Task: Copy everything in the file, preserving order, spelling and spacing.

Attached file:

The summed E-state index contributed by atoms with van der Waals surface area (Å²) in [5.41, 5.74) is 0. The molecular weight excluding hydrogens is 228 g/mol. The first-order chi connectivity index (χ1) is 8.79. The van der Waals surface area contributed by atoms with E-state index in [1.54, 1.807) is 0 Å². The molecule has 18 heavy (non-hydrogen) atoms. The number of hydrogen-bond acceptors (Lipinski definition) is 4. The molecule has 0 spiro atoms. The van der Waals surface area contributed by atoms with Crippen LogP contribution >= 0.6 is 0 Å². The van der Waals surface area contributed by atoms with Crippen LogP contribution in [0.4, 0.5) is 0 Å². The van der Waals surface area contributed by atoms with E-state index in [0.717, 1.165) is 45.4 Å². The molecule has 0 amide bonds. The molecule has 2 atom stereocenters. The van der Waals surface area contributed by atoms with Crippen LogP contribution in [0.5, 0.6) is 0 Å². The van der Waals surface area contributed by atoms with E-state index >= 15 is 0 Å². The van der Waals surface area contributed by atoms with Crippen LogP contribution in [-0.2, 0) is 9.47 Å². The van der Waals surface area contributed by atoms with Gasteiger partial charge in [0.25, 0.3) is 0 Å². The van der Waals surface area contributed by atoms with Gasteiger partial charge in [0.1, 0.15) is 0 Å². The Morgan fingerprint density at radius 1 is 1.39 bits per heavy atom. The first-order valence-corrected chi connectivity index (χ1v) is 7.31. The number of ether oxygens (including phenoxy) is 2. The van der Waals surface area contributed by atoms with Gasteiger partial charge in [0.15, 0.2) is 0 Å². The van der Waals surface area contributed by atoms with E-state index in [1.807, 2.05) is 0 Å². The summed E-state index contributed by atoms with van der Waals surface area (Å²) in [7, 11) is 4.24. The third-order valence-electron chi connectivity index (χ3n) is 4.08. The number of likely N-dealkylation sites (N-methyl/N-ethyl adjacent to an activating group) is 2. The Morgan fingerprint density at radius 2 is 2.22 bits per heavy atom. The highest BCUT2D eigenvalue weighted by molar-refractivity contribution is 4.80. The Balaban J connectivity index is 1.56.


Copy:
The summed E-state index contributed by atoms with van der Waals surface area (Å²) in [5.41, 5.74) is 0. The molecular weight excluding hydrogens is 228 g/mol. The first-order chi connectivity index (χ1) is 8.79. The van der Waals surface area contributed by atoms with E-state index in [1.54, 1.807) is 0 Å². The molecule has 18 heavy (non-hydrogen) atoms. The number of hydrogen-bond acceptors (Lipinski definition) is 4. The molecule has 0 spiro atoms. The van der Waals surface area contributed by atoms with Crippen LogP contribution >= 0.6 is 0 Å². The van der Waals surface area contributed by atoms with Crippen LogP contribution in [0.4, 0.5) is 0 Å². The van der Waals surface area contributed by atoms with E-state index in [0.717, 1.165) is 45.4 Å². The molecule has 0 amide bonds. The molecule has 2 atom stereocenters. The van der Waals surface area contributed by atoms with Crippen LogP contribution in [0.5, 0.6) is 0 Å². The van der Waals surface area contributed by atoms with E-state index >= 15 is 0 Å². The van der Waals surface area contributed by atoms with Crippen LogP contribution in [-0.2, 0) is 9.47 Å². The van der Waals surface area contributed by atoms with Gasteiger partial charge in [0.25, 0.3) is 0 Å². The van der Waals surface area contributed by atoms with Gasteiger partial charge in [0.1, 0.15) is 0 Å². The Morgan fingerprint density at radius 1 is 1.39 bits per heavy atom. The first-order valence-corrected chi connectivity index (χ1v) is 7.31. The number of ether oxygens (including phenoxy) is 2. The van der Waals surface area contributed by atoms with Gasteiger partial charge in [0.15, 0.2) is 0 Å². The van der Waals surface area contributed by atoms with E-state index in [1.807, 2.05) is 0 Å². The summed E-state index contributed by atoms with van der Waals surface area (Å²) in [7, 11) is 4.24. The third-order valence-electron chi connectivity index (χ3n) is 4.08. The number of likely N-dealkylation sites (N-methyl/N-ethyl adjacent to an activating group) is 2. The Morgan fingerprint density at radius 2 is 2.22 bits per heavy atom. The highest BCUT2D eigenvalue weighted by molar-refractivity contribution is 4.80. The Balaban J connectivity index is 1.56.